It is never too late to doubt your sexual orientation, and there is no time limit for finding love.
After years of marriage to men and having children, an increasing number of women are discovering that they are lesbians.
Late-blooming lesbians, or women who announce same-sex desires in their 30s and beyond, have gotten a lot of attention in recent years.
So, what happens when a woman discovers she is gay after creating a full life with the husband?
Leaving a 17-Year Marriage for a Woman:
“The year I turned 40, I decided to leave my marriage of 17 years for a woman. And I understand that in the process I may hurt a few people — I have a son, and parents, and an ex-husband who I am still very fond of. Love has no reason and sometimes takes on strange shapes that are inexplicable”, expressed a woman from India to The Hindu (name hidden to protect her identity).
“Concealing my name would mean that I am operating from a place of shame, guilt, and fear, built up over decades, like thick castle walls. Individually, they can be deadly; together, they can erode, until you forget who you really are. And authenticity is having a moment — at least in my life.”
“Mine was not a journey towards lesbianism at all, but a connection with a person who happened to be female. In hindsight, it was also an escape from ‘ties that bind and gag’. The process had begun about 10 years before, when I decided, in some measure, to stop portraying to the world that I was ‘a good girl’, the person who did what was expected, always staying within a boundary.”
A Solo Trip That Helped Lauren Come Out as Gay:
“In May 2020, I embarked on a two-week solo camping trip, leaving behind the two things I loved most: my husband and my dog”, said Lauren to the Insider while talking about her coming out journey.
“We dated for three years, got engaged, bought a house, and then got a dog. Two years later, we got married. We didn’t have sex on our wedding night, but we were tired. I mean, not everyone has sex on their wedding night, right? The truth is, my husband and I were having sex only a couple of times a year. I kept telling myself it was OK if we didn’t have sex because I had everything else.”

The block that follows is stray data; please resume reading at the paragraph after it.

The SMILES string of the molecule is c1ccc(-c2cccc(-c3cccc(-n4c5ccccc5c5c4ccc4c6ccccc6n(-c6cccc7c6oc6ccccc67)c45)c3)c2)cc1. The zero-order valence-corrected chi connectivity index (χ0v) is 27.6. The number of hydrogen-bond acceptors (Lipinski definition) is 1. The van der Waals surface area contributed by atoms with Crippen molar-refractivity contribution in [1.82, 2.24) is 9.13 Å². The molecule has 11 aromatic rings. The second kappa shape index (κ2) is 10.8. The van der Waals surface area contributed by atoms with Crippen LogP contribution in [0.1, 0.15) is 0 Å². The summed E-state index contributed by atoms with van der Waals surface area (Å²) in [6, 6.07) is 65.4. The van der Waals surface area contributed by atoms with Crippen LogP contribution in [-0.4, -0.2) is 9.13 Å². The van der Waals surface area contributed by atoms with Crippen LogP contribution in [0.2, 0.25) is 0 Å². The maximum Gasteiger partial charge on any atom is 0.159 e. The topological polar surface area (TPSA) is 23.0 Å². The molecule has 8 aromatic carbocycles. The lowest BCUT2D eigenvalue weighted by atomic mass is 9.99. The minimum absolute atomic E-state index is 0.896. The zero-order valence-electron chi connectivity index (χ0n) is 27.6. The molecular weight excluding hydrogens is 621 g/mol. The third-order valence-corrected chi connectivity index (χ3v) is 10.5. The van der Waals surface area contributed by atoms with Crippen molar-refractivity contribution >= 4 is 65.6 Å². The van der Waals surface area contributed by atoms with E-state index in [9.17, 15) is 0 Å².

“My husband and I tried everything to make our marriage work. We signed up to couple getaways, made weekly schedules to have sex, and started taking couple’s therapy. When I told our couples therapist that I might be a lesbian, she brushed it off. I needed time to get away and think everything over. That’s when I booked my solo camping trip.”
“Two weeks later, I came back from that camping trip and said the words out loud for what felt like the first and last time: I’m gay.”
“My husband knew it, and I knew it. We cried, we hugged, and we cried some more. This beautiful thing — our life together, our marriage — was over.”
Sexuality is Fluid and Can Change Over Time:
These are only two examples of numerous women who came out as gay after being married for a long time. The question is whether they were always queer, or whether sexuality has become more flexible.
Dr. Lisa Diamond, a psychology and gender studies professor at the University of Utah, has been studying sexual identity for over 30 years.
She claims that for many years, women were “socialised to regard female sexuality as shameful.”
“Most women develop an alienated relationship with their own sexuality because every time they have a sexual desire, they repress it,” she says.
“The idea is that there is this pressure on all women to be heterosexual and this inability to even think of anything else that prevents a lot of women from knowing what they actually want,” explains Dr Diamond.
Repressed Identities Can Lead to Late-Life Coming Out
“The capacity for a same-sex relationship might have been there from the beginning but if you don’t have a chance to articulate that to yourself, then it might take a big life transition to wake up and actually ask yourself what you actually want,” says Dr Diamond.
“We know that sexuality is a complicated spectrum that changes over time.”
Diamond admits that the idea one’s libido could vary between genders may be unsettling and confusing to people who have traditional views on sexual orientation. But when the women she interviewed explain their feelings, they don’t sound that strange.
Many of them said they are attracted to the person, not the gender, and were moved by qualities such as kindness, intelligence, and humour, which may apply to either a man or a woman. Most importantly, humans yearn for an emotional connection. And if it comes from a female rather than a male, the thrill may outweigh any heterosexual orientation they had.
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